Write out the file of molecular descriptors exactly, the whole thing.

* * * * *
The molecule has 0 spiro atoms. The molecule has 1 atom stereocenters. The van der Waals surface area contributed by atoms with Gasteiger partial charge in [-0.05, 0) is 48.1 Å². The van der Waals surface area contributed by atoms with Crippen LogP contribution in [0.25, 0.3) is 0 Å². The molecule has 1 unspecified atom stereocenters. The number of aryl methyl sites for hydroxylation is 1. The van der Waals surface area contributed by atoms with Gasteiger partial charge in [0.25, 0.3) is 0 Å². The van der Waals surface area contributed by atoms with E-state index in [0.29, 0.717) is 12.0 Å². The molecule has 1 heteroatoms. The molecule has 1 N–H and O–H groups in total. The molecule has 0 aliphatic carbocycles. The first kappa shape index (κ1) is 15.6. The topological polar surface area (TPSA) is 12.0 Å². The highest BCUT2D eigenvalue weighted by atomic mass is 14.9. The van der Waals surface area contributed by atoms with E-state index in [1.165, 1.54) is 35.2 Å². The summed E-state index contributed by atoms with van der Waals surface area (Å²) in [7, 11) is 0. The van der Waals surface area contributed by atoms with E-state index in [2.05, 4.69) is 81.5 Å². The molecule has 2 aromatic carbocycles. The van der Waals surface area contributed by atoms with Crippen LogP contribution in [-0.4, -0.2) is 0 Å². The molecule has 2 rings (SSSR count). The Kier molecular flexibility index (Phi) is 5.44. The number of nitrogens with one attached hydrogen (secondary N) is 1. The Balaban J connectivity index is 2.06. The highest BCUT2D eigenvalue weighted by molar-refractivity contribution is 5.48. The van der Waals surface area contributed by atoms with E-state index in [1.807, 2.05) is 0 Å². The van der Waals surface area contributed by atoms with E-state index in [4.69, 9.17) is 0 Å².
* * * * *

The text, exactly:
The molecule has 0 spiro atoms. The molecule has 1 atom stereocenters. The van der Waals surface area contributed by atoms with Gasteiger partial charge in [-0.05, 0) is 48.1 Å². The van der Waals surface area contributed by atoms with Crippen LogP contribution in [0.25, 0.3) is 0 Å². The molecule has 1 unspecified atom stereocenters. The number of aryl methyl sites for hydroxylation is 1. The van der Waals surface area contributed by atoms with Gasteiger partial charge in [0.25, 0.3) is 0 Å². The van der Waals surface area contributed by atoms with E-state index in [0.29, 0.717) is 12.0 Å². The molecule has 1 heteroatoms. The molecule has 1 N–H and O–H groups in total. The molecule has 0 aliphatic carbocycles. The first kappa shape index (κ1) is 15.6. The topological polar surface area (TPSA) is 12.0 Å². The highest BCUT2D eigenvalue weighted by atomic mass is 14.9. The van der Waals surface area contributed by atoms with E-state index in [1.165, 1.54) is 35.2 Å². The summed E-state index contributed by atoms with van der Waals surface area (Å²) in [7, 11) is 0. The van der Waals surface area contributed by atoms with E-state index in [2.05, 4.69) is 81.5 Å². The molecule has 2 aromatic carbocycles. The van der Waals surface area contributed by atoms with Crippen LogP contribution in [-0.4, -0.2) is 0 Å². The molecule has 2 rings (SSSR count). The Kier molecular flexibility index (Phi) is 5.44. The number of nitrogens with one attached hydrogen (secondary N) is 1. The Balaban J connectivity index is 2.06. The highest BCUT2D eigenvalue weighted by molar-refractivity contribution is 5.48. The van der Waals surface area contributed by atoms with E-state index in [1.807, 2.05) is 0 Å². The van der Waals surface area contributed by atoms with E-state index in [4.69, 9.17) is 0 Å².